Sochi Olympics Luge

German lugers complete Sochi sweep with team relay gold; U.S. finishes sixth

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You only need three words to describe luge at the Sochi Olympics: Deutschland über alles.

Germany’s three gold medalists – Natalie Geisenberger, Felix Loch and the doubles team of Tobias Wendl and Tobias Arlt – joined forces today to win the first-ever Olympic luge team relay by more than a second over Team Russia (Tatyana Ivanova/Albert Demtschenko/Alexander Denisyev and Vladislav Antonov).

The relay featured each nation racing a woman’s sled, a man’s sled, and a doubles sled from the same start point, one after the other.

VIDEO: Watch highlights from the event

The women’s and men’s riders had to hit touch-pads in order to begin the next leg, and the doubles teams hit them to officially stop the clock after three legs.

Geisenberger, Loch, and the “Tobis,” who were the heavy relay favorites after they all won gold in their individual disciplines, threw down a combined time of 2:45.649 to complete Germany’s luge sweep in Sochi.

Latvia – made up of Eliza Tiruma, Martins Rubenis, and the Sics brothers, Andris and Juris – won the bronze, finishing about six-tenths behind the Russians.

Team USA got off to a great start with bronze medalist Erin Hamlin posting the second-fastest time in the women’s leg. But the men’s and doubles’ legs weren’t as quick for them, and in the end, the Americans placed sixth overall.

VIDEO: See Team USA’s race

Chris Mazdzer was sixth-fastest among the men, while Christian Niccum and Jayson Terdiman were seventh-fastest in doubles.

LUGE – TEAM RELAY
Inaugural Olympic Event
1. Germany (Geisenberger/Loch/Wendl+Arlt), 2:45.649
2. Russia (Ivanova/Demtschenko/Denisyev+Antonov), 2:46.679
3. Latvia (Tiruma/Rubenis/Sics+Sics), 2:47.295

6. United States (Hamlin/Mazdzer/Niccum+Terdiman), 2:47.555

Usain Bolt would have considered 2020 Olympics if he lost medal before Rio

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If Usain Bolt had lost his 2008 Olympic relay medal before the Rio Games, instead of last month, maybe he would have considered trying for the 2020 Tokyo Olympics.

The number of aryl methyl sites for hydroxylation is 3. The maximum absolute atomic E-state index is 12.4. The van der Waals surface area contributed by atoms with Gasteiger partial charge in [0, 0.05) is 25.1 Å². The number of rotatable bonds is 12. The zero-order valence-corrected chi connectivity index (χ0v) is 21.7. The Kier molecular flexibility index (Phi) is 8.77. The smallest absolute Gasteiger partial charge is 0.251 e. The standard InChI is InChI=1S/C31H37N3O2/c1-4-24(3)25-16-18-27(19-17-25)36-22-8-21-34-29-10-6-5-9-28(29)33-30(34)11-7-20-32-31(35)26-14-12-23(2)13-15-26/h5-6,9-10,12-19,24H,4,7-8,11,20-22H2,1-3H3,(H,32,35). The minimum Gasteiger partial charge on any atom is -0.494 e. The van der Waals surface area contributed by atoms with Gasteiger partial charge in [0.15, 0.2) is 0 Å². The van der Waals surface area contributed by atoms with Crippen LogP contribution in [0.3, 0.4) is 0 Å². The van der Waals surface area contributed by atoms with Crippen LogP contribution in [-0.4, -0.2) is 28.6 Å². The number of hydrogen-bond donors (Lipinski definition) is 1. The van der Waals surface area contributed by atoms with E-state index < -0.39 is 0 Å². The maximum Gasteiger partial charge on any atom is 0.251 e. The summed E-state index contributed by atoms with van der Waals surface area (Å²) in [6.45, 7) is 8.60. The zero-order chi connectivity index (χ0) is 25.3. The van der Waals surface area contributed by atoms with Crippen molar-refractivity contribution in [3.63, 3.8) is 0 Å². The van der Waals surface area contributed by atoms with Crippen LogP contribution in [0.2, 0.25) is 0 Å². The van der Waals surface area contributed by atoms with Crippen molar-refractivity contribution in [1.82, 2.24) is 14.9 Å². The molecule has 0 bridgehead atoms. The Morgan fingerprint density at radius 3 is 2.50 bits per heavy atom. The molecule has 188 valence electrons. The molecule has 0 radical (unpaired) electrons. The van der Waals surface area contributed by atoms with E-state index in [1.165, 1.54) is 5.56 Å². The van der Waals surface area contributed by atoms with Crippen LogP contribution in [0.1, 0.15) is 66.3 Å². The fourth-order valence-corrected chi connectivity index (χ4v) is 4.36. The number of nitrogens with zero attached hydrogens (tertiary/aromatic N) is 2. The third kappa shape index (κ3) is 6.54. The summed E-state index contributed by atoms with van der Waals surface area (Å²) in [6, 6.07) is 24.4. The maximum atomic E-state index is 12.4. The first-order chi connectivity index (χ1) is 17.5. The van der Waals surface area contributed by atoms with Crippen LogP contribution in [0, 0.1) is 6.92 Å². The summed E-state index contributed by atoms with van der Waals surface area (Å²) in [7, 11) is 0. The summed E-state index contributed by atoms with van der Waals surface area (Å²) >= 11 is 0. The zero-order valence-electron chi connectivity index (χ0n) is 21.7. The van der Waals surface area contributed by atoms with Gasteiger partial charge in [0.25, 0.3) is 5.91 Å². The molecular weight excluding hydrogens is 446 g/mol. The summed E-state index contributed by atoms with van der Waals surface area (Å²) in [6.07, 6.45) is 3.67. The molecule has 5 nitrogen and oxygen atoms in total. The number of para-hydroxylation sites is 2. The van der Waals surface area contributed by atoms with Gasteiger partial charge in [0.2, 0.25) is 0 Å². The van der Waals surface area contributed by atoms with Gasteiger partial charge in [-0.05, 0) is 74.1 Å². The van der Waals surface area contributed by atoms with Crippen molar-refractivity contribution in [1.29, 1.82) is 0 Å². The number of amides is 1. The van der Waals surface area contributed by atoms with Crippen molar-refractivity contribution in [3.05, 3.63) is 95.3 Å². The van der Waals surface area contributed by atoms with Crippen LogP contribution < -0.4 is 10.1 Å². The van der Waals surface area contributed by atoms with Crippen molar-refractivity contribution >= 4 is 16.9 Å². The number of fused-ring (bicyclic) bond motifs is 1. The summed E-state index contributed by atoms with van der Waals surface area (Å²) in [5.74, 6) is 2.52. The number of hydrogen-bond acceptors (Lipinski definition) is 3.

“Maybe if it had come before the Olympics, maybe it would have taken away a little from me, and then I would have thought about [2020],” Bolt said in a CNN interview published Monday of dropping from nine Olympic golds to eight due to teammate Nesta Carter‘s doping, “but the fact that I got the chance to say, ‘the triple-triple,’ kind of made me feel good.”

In Rio, Bolt completed his “triple-triple” at his final Olympics, sweeping the 100m, 200m and 4x100m titles at a third straight Games. Bolt raced with the knowledge that Carter had failed retests of 2008 Olympic samples but had yet to receive any punishment.

Five months later, the triple-triple was no more.

On Jan. 25, the IOC announced teammate Nesta Carter was retroactively disqualified from the Beijing Games. Carter was on Jamaica’s 4x100m relay team in Beijing, so the entire team was stripped of medals, including Bolt.

Carter is appealing his punishment.

Carter also joined Bolt on gold-medal-winning 4x100m relays at the 2012 Olympics and the world championships in 2011, 2013 and 2015. Carter was not disqualified from those meets like he was the 2008 Beijing Games.

Bolt said he had no fear or worry about the possibility of having to return more relay gold medals.

“Even if I lose all my relay gold medals, for me, I did what I had to do, my personal goals,” Bolt said in the CNN interview that appeared to take place two weeks ago in Monaco. “That’s what counts.”

Bolt also said he had not spoken to Carter since the ruling was handed down.

“My friends have asked me what I’m going to say [to Carter], but I don’t know,” Bolt said, repeating that he had no hard feelings toward Carter.

Bolt’s next scheduled meet is the Racers Grand Prix in Kingston on June 10, but he could (and likely will given his past) sign up for another race between now and then.

MORE: Bolt meets Michael Phelps, predicts when 100m world record will fall

Lindsey Vonn among Olympic medalists in documentary about gender in sports

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Olympic medalists Lindsey VonnHilary Knight and Ann Meyers-Drysdale will feature in TOMBOY, an hourlong, multi-platform documentary project aiming to elevate the conversation about gender in sports.

TOMBOY, which will premiere in March, is told through the voices of many of the world’s most prominent female athletes, broadcasters and sports executives.

It will air across all NBC Sports Regional Networks, NBCSN and select NBC-owned TV stations (check local listings). Clips can be found here. More information can be found here.

In an interview clip, Vonn discusses a challenge unique to her sport — fear.

“In my sport, you can’t be afraid,” said the 2010 Olympic downhill champion, who continues to come back from high-speed crashes and major injuries. “Ski racing is an incredibly dangerous sport. It definitely would not be safe if you were afraid of going 90 miles per hour.”

Knight, a two-time Olympic silver medalist, said that at age 5 one of her grandmothers told her that girls don’t play hockey.

“Since age 5, I’ve been working toward an Olympic dream,” said Knight, the MVP of the last two world championships. “Fifteen years later, I ended up at my first Olympic Games.”

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VIDEO: Vonn crashes out of World Cup super-G